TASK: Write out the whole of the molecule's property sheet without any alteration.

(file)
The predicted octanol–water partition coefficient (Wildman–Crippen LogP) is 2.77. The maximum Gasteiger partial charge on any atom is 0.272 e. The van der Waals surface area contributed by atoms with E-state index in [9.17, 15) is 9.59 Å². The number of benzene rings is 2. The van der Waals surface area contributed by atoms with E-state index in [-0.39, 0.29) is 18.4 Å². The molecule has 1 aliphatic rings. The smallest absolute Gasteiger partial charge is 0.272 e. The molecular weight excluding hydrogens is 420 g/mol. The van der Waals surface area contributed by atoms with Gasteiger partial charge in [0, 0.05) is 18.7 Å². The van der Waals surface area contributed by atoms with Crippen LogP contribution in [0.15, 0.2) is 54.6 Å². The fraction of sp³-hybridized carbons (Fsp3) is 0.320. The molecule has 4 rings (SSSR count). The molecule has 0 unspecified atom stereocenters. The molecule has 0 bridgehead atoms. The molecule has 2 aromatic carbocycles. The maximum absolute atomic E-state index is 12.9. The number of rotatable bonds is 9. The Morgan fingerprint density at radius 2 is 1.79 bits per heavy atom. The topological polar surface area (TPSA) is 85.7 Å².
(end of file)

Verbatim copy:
The predicted octanol–water partition coefficient (Wildman–Crippen LogP) is 2.77. The maximum Gasteiger partial charge on any atom is 0.272 e. The van der Waals surface area contributed by atoms with E-state index in [9.17, 15) is 9.59 Å². The number of benzene rings is 2. The van der Waals surface area contributed by atoms with E-state index in [-0.39, 0.29) is 18.4 Å². The molecule has 1 aliphatic rings. The smallest absolute Gasteiger partial charge is 0.272 e. The molecular weight excluding hydrogens is 420 g/mol. The van der Waals surface area contributed by atoms with Gasteiger partial charge in [0, 0.05) is 18.7 Å². The van der Waals surface area contributed by atoms with Crippen LogP contribution in [0.15, 0.2) is 54.6 Å². The fraction of sp³-hybridized carbons (Fsp3) is 0.320. The molecule has 4 rings (SSSR count). The molecule has 0 unspecified atom stereocenters. The molecule has 0 bridgehead atoms. The molecule has 2 aromatic carbocycles. The maximum absolute atomic E-state index is 12.9. The number of rotatable bonds is 9. The Morgan fingerprint density at radius 2 is 1.79 bits per heavy atom. The topological polar surface area (TPSA) is 85.7 Å².